Article V, Section 3.  Duties of the Directors.  The Directors of the Florida Space Industry Committee shall transact all business of the Florida Space Industry Committee.  They shall determine the policies and in general assume responsibility for the guidance and the affairs of the Florida Space Industry Committee.

[4]Regarding mere membership, in addition to Article V, Section 2, quoted above, FSIC's bylaws state:


Article III, Section 1.  Eligibility.  Entities eligible for membership in the Committee shall consist of space-related Florida businesses.


Article III, Section 2.  Dues.  Annual dues, if any, will be set at the annual meeting and must be current in order to remain a member in good standing.



Further, regarding membership, you state:


Membership in FSIC is purely voluntary.  Generally, the membership consists of natural persons representing companies[,] but a natural person engaged in space enterprise could belong to the FSIC.  No one else has asked for or sought membership.  The membership votes for the officers and directors[,] who then speak for all members through the decisions the [board of directors] makes for the FSIC.

[5]112.3145  Disclosure of financial interests and clients represented before agencies.C

   (1)  For purposes of this section, unless the context otherwise requires, the term:

   (a)  "Local officer" means:

   1.  Every person who is elected to office in any political subdivision of the state, and every person who is appointed to fill a vacancy for an unexpired term in such an elective office.

   2.  Any appointed member of any of the following boards, councils, commissions, authorities, or other bodies of any county, municipality, school district, independent special district, or other political subdivision of the state:

   a.  The governing body of the political subdivision, if appointed;

   b.  An expressway authority or transportation authority established by general law;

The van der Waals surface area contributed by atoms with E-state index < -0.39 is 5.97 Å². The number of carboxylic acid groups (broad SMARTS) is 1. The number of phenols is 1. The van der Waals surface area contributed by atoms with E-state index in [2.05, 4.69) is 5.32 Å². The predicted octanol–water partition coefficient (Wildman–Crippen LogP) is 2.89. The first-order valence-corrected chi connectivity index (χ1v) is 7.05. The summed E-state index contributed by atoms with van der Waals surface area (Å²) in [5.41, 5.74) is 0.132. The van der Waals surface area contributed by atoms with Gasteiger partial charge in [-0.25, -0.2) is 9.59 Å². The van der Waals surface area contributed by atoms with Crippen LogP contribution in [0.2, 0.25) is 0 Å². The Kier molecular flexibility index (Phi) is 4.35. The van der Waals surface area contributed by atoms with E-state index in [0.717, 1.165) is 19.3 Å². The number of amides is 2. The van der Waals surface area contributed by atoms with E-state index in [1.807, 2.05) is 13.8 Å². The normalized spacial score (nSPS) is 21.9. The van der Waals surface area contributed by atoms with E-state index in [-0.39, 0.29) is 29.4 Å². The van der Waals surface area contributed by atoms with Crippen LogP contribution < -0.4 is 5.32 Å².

c.  A community college or junior college district board of trustees;

   d.  A board having the power to enforce local code provisions;

   e.  A planning or zoning board, board of adjustment, board of appeals, or other board having the power to recommend, create, or modify land planning or zoning within the political subdivision, except for citizen advisory committees, technical coordinating committees, and such other groups who only have the power to make recommendations to planning or zoning boards;

   f.  A pension board or retirement board having the power to invest pension or retirement funds or the power to make a binding determination of one's entitlement to or amount of a pension or other retirement benefit; or

   g.  Any other appointed member of a local government board who is required to file a statement of financial interests by the appointing authority or the enabling legislation, ordinance, or resolution creating the board.

   3.  Any person holding one or more of the following positions: mayor; county or city manager; chief administrative employee of a county, municipality, or other political subdivision; county or municipal attorney; chief county or municipal building code inspector; county or municipal water resources coordinator; county or municipal pollution control director; county or municipal environmental control director; county or municipal administrator, with power to grant or deny a land development permit; chief of police; fire chief; municipal clerk; district school superintendent; community college president; district medical examiner; or purchasing agent having the authority to make any purchase exceeding the threshold amount provided for in s. 287.017 for CATEGORY ONE, on behalf of any political subdivision of the state or any entity thereof.

[6]Prior to amendment of Section 112.3145 in 2000, the definition of "local officer" included the following language:


Any appointed member of a board; commission; authority, including any expressway authority or transportation authority established by general law; community college district board of trustees; or council of any political subdivision of the state, excluding any member of an advisory body.

[7]Also, we find that the mere members of FSIC are neither "local officers" nor "state officers."

[8]Further, we find that the mere members are neither "local public officers" nor "state public officers."

[9]In contrast, "state public officers" are not prohibited from voting on any matter.  See Section 112.3143(2), Florida Statutes.